|Paul Downs Colaizzo|
June 27, 1985 |
Pittsburgh, Pennsylvania, United States
|Education||New York University (BFA)|
I think the hardest thing I've had to learn is that just because people might speak a certain way in real life doesn't mean it's engaging in the theater.
Going on unemployment was a total low point for me, but it was also the point when I promised myself I'd write every day from 9 to 5. I tried to make the most out of every situation that came along.
There's so much to argue about. That was the goal with 'Really Really.' Somebody asked me once, 'How should I feel when I leave?' and I said, 'Hopefully, you're talkative.' I don't really care if you're happy or sad or loved it or hated it or hate me. The goal is that you have something to say, that you have a response.
What I learned was that we Millennials possess one factor that supposedly sets us apart from those who came before us. Is it incredibly clear skin, since most of us took Accutane at some point? No. The recurring description of our generation is 'entitled.'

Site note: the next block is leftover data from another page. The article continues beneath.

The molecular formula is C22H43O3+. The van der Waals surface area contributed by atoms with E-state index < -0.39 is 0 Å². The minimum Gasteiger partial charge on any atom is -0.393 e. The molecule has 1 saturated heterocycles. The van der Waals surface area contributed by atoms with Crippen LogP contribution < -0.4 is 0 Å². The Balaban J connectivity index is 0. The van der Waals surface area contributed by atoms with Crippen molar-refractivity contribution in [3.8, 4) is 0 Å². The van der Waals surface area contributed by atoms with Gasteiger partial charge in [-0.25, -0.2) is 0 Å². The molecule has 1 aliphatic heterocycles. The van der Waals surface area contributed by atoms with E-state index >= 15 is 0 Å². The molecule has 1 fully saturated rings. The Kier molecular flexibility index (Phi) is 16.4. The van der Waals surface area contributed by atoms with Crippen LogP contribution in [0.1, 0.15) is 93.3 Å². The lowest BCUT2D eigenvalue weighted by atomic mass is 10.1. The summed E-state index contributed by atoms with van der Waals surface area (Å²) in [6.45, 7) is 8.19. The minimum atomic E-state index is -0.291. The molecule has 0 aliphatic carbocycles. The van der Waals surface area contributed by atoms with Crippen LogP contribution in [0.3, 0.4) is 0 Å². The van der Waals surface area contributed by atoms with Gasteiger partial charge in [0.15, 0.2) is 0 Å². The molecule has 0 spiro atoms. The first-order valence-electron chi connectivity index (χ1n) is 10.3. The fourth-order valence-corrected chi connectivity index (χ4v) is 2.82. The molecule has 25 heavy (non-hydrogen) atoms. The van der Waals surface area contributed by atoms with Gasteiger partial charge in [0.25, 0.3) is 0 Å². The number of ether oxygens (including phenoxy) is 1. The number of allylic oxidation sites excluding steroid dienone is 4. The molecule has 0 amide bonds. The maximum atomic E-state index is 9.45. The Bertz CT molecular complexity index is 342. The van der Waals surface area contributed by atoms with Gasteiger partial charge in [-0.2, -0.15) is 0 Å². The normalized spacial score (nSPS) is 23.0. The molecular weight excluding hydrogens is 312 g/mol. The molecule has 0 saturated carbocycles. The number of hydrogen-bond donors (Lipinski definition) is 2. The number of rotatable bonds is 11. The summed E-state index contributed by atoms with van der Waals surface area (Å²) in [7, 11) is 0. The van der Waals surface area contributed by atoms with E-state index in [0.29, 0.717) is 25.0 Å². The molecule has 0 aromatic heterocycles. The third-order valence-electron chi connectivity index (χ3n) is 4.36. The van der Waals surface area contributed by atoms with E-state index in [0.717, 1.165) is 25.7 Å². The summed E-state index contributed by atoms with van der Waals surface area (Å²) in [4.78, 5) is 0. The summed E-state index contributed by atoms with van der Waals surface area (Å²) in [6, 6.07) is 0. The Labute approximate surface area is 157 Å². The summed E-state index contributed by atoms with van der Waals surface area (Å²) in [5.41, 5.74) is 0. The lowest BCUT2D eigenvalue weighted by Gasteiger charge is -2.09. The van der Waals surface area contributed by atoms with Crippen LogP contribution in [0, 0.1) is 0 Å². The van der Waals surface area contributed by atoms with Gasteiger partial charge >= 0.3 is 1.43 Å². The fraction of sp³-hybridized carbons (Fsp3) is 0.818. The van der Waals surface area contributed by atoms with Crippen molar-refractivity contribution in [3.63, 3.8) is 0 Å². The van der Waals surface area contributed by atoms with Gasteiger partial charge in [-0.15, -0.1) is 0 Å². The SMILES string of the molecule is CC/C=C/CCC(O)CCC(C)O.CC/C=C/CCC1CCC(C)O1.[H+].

I'd say there are two kinds of theater: one you end with an answer, one you end with a question.
The South has a way of worshipping appearances – the suburbs are all about presentation and amazing flowers and a beautiful yard and dinner parties that impress people and having the Christmas lights just right.
People in their early 20s are not often considered the target demographic for new plays; musicals have had much more success in exploring that coming-of-age period of life.
A lot of us are secretly scared, for whatever reason, and so we get in our own way. But if you really want something, you have to ask for it.
I never leave a piece of theater that I love and say, 'That was a good point; They made a good point.' I leave, and I feel something.
Going on unemployment was a total low point for me, but it was also the point when I promised myself I'd write every day from 9 to 5.